Source: Windows Central

The New Year is just around the corner, so it’s time to start thinking about what the coming year could mean for die-hard Windows users. In 2020 Microsoft remembered that Windows is an important product in its portfolio as the global pandemic made people return to the PC to do their work from home.

Microsoft quickly teamed up with Microsoft Teams, Edge, and Office to serve users who now work from home, but Windows is a different beast. Windows can’t innovate as quickly as these other products, but that doesn’t mean innovation isn’t coming. In early 2020, Microsoft hired its Chief Product Officer Panos Panay responsible of the Windows client.

This means that Microsoft’s best hardware type is now monitoring the Windows user experience and feature set and has already launched a major update for Windows 10, which is expected to be released in late 2021. This major update is codenamed Sun Valley and aims to reinvigorate the Windows user experience with modern, consistent designs and experiences.

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We don’t fully understand yet what Sun Valley will bring to the table outside of top-level UI changes and improvements. Personally, I hope to see the big Sun Valley update to Windows 10 next year.

A better tablet experience

Windows 10x Mock Prox Split

Source: Daniel Rubino / Windows Central

Windows 10 doesn’t do very well on devices without a keyboard and mouse. It’s a far cry from the fast and fluid Windows 8 experience, and I think Microsoft will have to spend some time getting back to the “fast and fluid” level when it comes to touch-first devices. I’d love to see fluid animation, better gestures, and a streamlined file explorer for touch users.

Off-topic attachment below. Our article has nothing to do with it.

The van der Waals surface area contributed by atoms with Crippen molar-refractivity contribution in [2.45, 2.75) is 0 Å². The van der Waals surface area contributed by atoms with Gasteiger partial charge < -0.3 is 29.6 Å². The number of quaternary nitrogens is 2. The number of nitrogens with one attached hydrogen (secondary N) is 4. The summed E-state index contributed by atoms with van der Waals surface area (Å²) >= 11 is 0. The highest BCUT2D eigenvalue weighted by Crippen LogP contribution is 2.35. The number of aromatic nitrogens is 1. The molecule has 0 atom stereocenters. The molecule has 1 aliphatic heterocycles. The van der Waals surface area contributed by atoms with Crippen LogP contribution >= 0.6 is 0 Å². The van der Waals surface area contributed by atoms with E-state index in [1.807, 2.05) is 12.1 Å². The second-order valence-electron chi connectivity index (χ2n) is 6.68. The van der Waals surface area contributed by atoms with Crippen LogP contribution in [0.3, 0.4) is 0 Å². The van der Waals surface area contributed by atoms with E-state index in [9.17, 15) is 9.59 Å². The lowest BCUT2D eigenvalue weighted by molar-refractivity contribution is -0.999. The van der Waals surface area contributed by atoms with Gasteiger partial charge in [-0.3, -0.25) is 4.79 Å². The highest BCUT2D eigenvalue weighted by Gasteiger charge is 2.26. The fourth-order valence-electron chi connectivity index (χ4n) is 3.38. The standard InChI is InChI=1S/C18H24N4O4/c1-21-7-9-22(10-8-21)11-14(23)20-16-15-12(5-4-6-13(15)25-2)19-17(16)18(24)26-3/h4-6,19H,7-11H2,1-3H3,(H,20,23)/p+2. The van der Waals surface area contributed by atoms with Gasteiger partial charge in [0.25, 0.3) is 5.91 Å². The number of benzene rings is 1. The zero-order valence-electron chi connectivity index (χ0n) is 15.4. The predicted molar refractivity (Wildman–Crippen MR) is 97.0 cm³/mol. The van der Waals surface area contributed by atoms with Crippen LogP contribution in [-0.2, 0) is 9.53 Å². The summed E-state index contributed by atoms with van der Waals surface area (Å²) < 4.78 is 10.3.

Clean up the taskbar

Windows 10 taskbar

Source: Windows Central

Windows has long had the taskbar, and I think it’s time Microsoft gutted it for a more contemporary experience. Remove the date, increase the time, and move the overflow menu to the Action Center. You can even take inspiration from the Windows 10X taskbar, which is a single button that opens the Action Center.

Rethink the timeline

Windows 10 timeline

Source: Windows Central

It is far from controversial to say that Timeline is a bug on Windows 10. I don’t use it and I don’t know anyone who uses it. I’m sure there are some of you out there, but I don’t think Timeline was the hit Microsoft was hoping for, and I think that’s because of where it is. The timeline doesn’t make sense in the task view and should be in the start menu instead.

Microsoft should also adjust what actually appears in the timeline. It doesn’t have to show me my last visited web pages, but it should show me my last documents in Office as well as recently opened files on my PC. I also think that the “timeline” aspect of the timeline needs to go as it overcomplicated things. Just make it a “Recent Documents” section, like on Windows 10X.

Integrate the Your Phone experience

Your phone

Source: Windows Central

I love the Your Phone app on Windows 10. I think it’s one of the best apps on the platform, but my only problem with that is that it doesn’t seem to integrate with the OS at all. I would love if your phone had a built-in system applet that could be pinned to the system tray, similar, if not identical, to how the old My People UI works.

In fact, it could be exactly where the old My People icon used to be. You click on it and a small widget will appear with your latest phone notifications, texts and photos. One button lets you jump into your phone’s full app when you want to do more. Come on Microsoft, make it happen!

A great year for Windows

2020 was a year of preparation for Windows. Panos Panay took command in February and his influence on Windows will take full effect in 2021. We’re going to see big updates to the Windows 10 desktop, Windows 10X startup, and a new cloud PC service that lets you run legacy Windows apps from the cloud.

It’s fair to say that 2021 will be a big year for Windows, arguably one of the biggest since Windows 10 launched. Windows 10 was on the backbone before Panos Panay took office, but now Windows is back in the spotlight, and Microsoft has to put on his best show now.

What do you think of Windows 10 in 2021? Let us know in the comments.

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